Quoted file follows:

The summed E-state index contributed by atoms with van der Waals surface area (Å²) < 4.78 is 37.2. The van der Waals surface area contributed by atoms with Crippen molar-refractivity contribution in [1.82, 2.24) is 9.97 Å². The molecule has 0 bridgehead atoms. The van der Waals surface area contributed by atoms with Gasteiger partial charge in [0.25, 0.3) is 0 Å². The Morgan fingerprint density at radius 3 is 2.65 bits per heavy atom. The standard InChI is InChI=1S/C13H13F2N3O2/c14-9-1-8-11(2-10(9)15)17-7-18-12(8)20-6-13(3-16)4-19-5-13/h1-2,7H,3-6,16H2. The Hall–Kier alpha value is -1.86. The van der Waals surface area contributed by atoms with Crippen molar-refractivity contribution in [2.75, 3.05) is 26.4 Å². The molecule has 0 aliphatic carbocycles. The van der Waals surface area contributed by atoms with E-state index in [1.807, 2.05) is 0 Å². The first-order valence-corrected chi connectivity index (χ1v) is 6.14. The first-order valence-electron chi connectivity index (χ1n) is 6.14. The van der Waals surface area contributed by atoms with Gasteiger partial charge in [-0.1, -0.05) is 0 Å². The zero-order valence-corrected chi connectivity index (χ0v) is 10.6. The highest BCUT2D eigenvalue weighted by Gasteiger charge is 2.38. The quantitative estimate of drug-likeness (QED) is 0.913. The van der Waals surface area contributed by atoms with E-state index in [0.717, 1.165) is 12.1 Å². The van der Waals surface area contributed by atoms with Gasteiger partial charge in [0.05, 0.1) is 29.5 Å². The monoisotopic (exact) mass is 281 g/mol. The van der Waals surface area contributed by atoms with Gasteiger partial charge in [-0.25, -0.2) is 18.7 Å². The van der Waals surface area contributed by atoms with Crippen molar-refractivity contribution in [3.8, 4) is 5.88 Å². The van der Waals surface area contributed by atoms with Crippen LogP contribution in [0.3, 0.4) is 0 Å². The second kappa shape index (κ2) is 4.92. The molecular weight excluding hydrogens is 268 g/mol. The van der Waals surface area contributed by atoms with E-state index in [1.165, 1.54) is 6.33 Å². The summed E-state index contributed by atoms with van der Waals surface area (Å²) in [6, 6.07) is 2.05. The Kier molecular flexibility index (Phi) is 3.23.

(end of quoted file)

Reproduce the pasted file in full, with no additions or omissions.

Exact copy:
The summed E-state index contributed by atoms with van der Waals surface area (Å²) < 4.78 is 37.2. The van der Waals surface area contributed by atoms with Crippen molar-refractivity contribution in [1.82, 2.24) is 9.97 Å². The molecule has 0 bridgehead atoms. The van der Waals surface area contributed by atoms with Gasteiger partial charge in [0.25, 0.3) is 0 Å². The Morgan fingerprint density at radius 3 is 2.65 bits per heavy atom. The standard InChI is InChI=1S/C13H13F2N3O2/c14-9-1-8-11(2-10(9)15)17-7-18-12(8)20-6-13(3-16)4-19-5-13/h1-2,7H,3-6,16H2. The Hall–Kier alpha value is -1.86. The van der Waals surface area contributed by atoms with Crippen molar-refractivity contribution in [2.75, 3.05) is 26.4 Å². The molecule has 0 aliphatic carbocycles. The van der Waals surface area contributed by atoms with E-state index in [1.807, 2.05) is 0 Å². The first-order valence-corrected chi connectivity index (χ1v) is 6.14. The first-order valence-electron chi connectivity index (χ1n) is 6.14. The van der Waals surface area contributed by atoms with Gasteiger partial charge in [-0.1, -0.05) is 0 Å². The zero-order valence-corrected chi connectivity index (χ0v) is 10.6. The highest BCUT2D eigenvalue weighted by Gasteiger charge is 2.38. The quantitative estimate of drug-likeness (QED) is 0.913. The van der Waals surface area contributed by atoms with E-state index in [0.717, 1.165) is 12.1 Å². The van der Waals surface area contributed by atoms with Gasteiger partial charge in [0.05, 0.1) is 29.5 Å². The monoisotopic (exact) mass is 281 g/mol. The van der Waals surface area contributed by atoms with Gasteiger partial charge in [-0.25, -0.2) is 18.7 Å². The van der Waals surface area contributed by atoms with Crippen molar-refractivity contribution in [3.8, 4) is 5.88 Å². The van der Waals surface area contributed by atoms with Crippen LogP contribution in [0.3, 0.4) is 0 Å². The second kappa shape index (κ2) is 4.92. The molecular weight excluding hydrogens is 268 g/mol. The van der Waals surface area contributed by atoms with E-state index in [1.165, 1.54) is 6.33 Å². The summed E-state index contributed by atoms with van der Waals surface area (Å²) in [6, 6.07) is 2.05. The Kier molecular flexibility index (Phi) is 3.23.